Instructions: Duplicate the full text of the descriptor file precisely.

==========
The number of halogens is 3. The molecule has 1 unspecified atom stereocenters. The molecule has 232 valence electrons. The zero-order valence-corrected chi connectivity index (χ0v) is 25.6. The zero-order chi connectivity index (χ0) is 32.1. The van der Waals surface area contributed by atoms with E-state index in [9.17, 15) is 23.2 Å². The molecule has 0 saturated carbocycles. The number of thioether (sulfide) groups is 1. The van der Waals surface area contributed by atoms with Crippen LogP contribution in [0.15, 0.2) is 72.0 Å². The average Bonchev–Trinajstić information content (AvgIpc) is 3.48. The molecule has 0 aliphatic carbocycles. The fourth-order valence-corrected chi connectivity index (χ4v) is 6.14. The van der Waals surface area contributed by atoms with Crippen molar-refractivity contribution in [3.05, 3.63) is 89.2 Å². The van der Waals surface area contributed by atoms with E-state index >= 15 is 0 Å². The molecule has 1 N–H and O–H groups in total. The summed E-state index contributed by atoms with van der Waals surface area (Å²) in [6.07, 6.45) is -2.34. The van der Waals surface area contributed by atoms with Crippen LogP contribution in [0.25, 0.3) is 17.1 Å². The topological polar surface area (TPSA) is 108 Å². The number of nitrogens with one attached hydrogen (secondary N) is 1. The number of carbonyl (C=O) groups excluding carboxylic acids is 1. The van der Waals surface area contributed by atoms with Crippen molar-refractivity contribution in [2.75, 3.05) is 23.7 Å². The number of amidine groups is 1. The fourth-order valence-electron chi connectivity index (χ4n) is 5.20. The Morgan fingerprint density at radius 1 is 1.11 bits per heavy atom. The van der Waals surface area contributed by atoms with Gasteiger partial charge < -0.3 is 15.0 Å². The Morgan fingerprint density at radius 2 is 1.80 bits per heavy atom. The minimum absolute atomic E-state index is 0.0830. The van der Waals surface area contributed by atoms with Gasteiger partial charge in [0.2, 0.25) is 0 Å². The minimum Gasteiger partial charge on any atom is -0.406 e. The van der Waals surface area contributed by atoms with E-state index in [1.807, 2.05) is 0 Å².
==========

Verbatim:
The number of halogens is 3. The molecule has 1 unspecified atom stereocenters. The molecule has 232 valence electrons. The zero-order valence-corrected chi connectivity index (χ0v) is 25.6. The zero-order chi connectivity index (χ0) is 32.1. The van der Waals surface area contributed by atoms with E-state index in [9.17, 15) is 23.2 Å². The molecule has 0 saturated carbocycles. The number of thioether (sulfide) groups is 1. The van der Waals surface area contributed by atoms with Crippen LogP contribution in [0.15, 0.2) is 72.0 Å². The average Bonchev–Trinajstić information content (AvgIpc) is 3.48. The molecule has 0 aliphatic carbocycles. The fourth-order valence-corrected chi connectivity index (χ4v) is 6.14. The van der Waals surface area contributed by atoms with Crippen molar-refractivity contribution in [3.05, 3.63) is 89.2 Å². The van der Waals surface area contributed by atoms with E-state index >= 15 is 0 Å². The molecule has 1 N–H and O–H groups in total. The summed E-state index contributed by atoms with van der Waals surface area (Å²) in [6.07, 6.45) is -2.34. The van der Waals surface area contributed by atoms with Crippen LogP contribution in [0.25, 0.3) is 17.1 Å². The topological polar surface area (TPSA) is 108 Å². The number of nitrogens with one attached hydrogen (secondary N) is 1. The number of carbonyl (C=O) groups excluding carboxylic acids is 1. The van der Waals surface area contributed by atoms with Crippen molar-refractivity contribution in [2.75, 3.05) is 23.7 Å². The number of amidine groups is 1. The fourth-order valence-electron chi connectivity index (χ4n) is 5.20. The Morgan fingerprint density at radius 1 is 1.11 bits per heavy atom. The van der Waals surface area contributed by atoms with Gasteiger partial charge < -0.3 is 15.0 Å². The Morgan fingerprint density at radius 2 is 1.80 bits per heavy atom. The minimum absolute atomic E-state index is 0.0830. The van der Waals surface area contributed by atoms with Gasteiger partial charge in [0.2, 0.25) is 0 Å². The minimum Gasteiger partial charge on any atom is -0.406 e. The van der Waals surface area contributed by atoms with E-state index in [1.807, 2.05) is 0 Å².